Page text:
Govt accused over 'culture of secrecy'

The Government has created a culture of secrecy within public bodies by repeatedly trying to gag the Freedom of Information Act, it was claimed today.

The Government has created a culture of secrecy within public bodies by repeatedly trying to gag the Freedom of Information Act, it was claimed today.

The Labour Party, which introduced the legislation in the mid-1990s, vowed to extend its powers if elected into office.

Ombudsman Emily O’Reilly earlier called for the immediate inclusion of the Garda Siochana, the Adoption Board and the Central Bank under the remit of the Act.

Labour’s finance spokesperson Joan Burton accused Fianna Fail and the Progressive Democrats of doing everything possible to undermine the legislation since 2002.

“Despite having no mandate to do so and never having raised the matter in either party’s election manifesto, the government introduced amending legislation in 2003 which excluded whole areas of information to which the public had been entitled under the original Act,” she said.

“They then followed this up with massive increases in charges for applications under the Act. The whole impact of this has been to seriously undermine the value of the original legislation,” she added.

Ms O’Reilly, a former journalist, made her calls for a wider remit for the Act in an unpublished report to the Oireachtas Committee on Finance last week.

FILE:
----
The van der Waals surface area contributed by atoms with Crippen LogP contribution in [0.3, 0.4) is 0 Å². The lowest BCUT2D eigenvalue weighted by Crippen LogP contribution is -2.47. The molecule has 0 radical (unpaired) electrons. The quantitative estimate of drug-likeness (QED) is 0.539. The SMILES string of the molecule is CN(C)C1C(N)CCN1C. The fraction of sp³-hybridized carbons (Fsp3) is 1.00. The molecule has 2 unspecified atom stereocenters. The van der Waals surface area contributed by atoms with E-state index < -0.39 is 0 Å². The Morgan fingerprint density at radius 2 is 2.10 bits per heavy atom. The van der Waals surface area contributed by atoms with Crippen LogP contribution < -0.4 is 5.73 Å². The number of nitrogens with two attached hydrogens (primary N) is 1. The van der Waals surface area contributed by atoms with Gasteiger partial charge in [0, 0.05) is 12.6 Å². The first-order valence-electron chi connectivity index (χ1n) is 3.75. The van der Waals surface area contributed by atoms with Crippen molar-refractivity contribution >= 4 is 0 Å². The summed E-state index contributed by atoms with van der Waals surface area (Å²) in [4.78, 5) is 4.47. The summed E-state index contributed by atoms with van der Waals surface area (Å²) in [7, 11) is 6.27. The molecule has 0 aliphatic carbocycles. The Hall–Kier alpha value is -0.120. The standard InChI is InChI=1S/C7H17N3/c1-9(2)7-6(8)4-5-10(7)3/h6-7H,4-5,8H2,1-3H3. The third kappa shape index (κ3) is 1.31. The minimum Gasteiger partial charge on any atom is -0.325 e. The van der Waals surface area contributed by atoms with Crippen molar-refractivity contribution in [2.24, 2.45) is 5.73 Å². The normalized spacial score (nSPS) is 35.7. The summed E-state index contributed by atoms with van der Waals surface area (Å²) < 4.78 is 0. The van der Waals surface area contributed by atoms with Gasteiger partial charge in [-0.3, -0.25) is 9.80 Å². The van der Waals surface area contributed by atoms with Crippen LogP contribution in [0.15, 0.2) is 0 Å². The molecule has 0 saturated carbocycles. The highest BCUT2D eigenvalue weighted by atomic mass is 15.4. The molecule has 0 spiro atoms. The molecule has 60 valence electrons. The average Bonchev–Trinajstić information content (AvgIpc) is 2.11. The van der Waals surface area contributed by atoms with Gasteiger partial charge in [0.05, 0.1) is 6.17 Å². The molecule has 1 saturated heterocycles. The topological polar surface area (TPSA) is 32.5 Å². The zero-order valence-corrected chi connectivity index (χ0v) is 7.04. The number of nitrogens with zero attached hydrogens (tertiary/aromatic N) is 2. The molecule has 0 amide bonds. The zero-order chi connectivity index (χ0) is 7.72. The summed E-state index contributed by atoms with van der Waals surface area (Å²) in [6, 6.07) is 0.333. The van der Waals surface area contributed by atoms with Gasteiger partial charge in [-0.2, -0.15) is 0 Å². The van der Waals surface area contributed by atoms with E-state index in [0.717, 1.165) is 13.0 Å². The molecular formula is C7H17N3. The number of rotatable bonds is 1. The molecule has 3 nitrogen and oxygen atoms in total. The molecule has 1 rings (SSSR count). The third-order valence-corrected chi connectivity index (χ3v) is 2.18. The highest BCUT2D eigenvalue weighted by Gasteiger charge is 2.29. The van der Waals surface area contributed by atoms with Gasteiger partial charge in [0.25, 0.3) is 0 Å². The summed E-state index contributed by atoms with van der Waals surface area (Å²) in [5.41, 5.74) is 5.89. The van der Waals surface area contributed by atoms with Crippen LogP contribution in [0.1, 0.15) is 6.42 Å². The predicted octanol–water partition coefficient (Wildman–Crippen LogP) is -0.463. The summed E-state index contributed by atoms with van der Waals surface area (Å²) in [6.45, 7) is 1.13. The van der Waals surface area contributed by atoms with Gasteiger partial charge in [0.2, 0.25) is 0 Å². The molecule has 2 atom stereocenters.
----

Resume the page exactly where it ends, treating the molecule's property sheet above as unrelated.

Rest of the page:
Ms Burton continued: “Ms O’Reilly quite properly points to the culture of secrecy that continues to surround many public bodies.

“It is significant that many of the bodies and areas that remain outside the remit of the Act come within the area of responsibility of the Minister for Justice, Michael McDowell.

“Almost ten years after the original Act came into operation, there is no excuse for the continued blanket exclusion of the gardai.

“Neither is there any excuse for the decision to exclude the new Private Security Authority or the reported plan to exclude the Office of the Garda Ombudsman.”

The Dublin WestTD claimed that the tampering with the Act by the Fianna Fáil and Progressive Democrats Coalition would be one of the failures for which the administration will be most remembered for.

“The assault on the principle of freedom of information is one of the worst legacies of nine years of Fianna Fáil/PD government.”

Ms Burton said her party would allow the legislation to revert to what it was originally intended to do, if elected in a power-sharing government with Fine Gael at the next election.

“The Labour Party in government is committed to ensuring a return to the spirit of the original Act and the highest possible standards in regard to freedom of information,” she added.

The Green Party also accused the Government of ignoring transparency and criticised it for delaying the enactment of the Ombudsman (Amendment) Bill.

“I share the Ombudsman’s frustration. But I suspect that this Bill will not see the light of day before the next general election, as this is a government that wants for itself the right to choose what information it reveals and how, often in highly suspect ways,” finance spokesman Deputy Dan Boyle said.

He added that the administration was “smugly content with its previous gutting of Freedom of Information legislation, and callously indifferent to having to properly account for its activities, or for the activities of major state institutions.”

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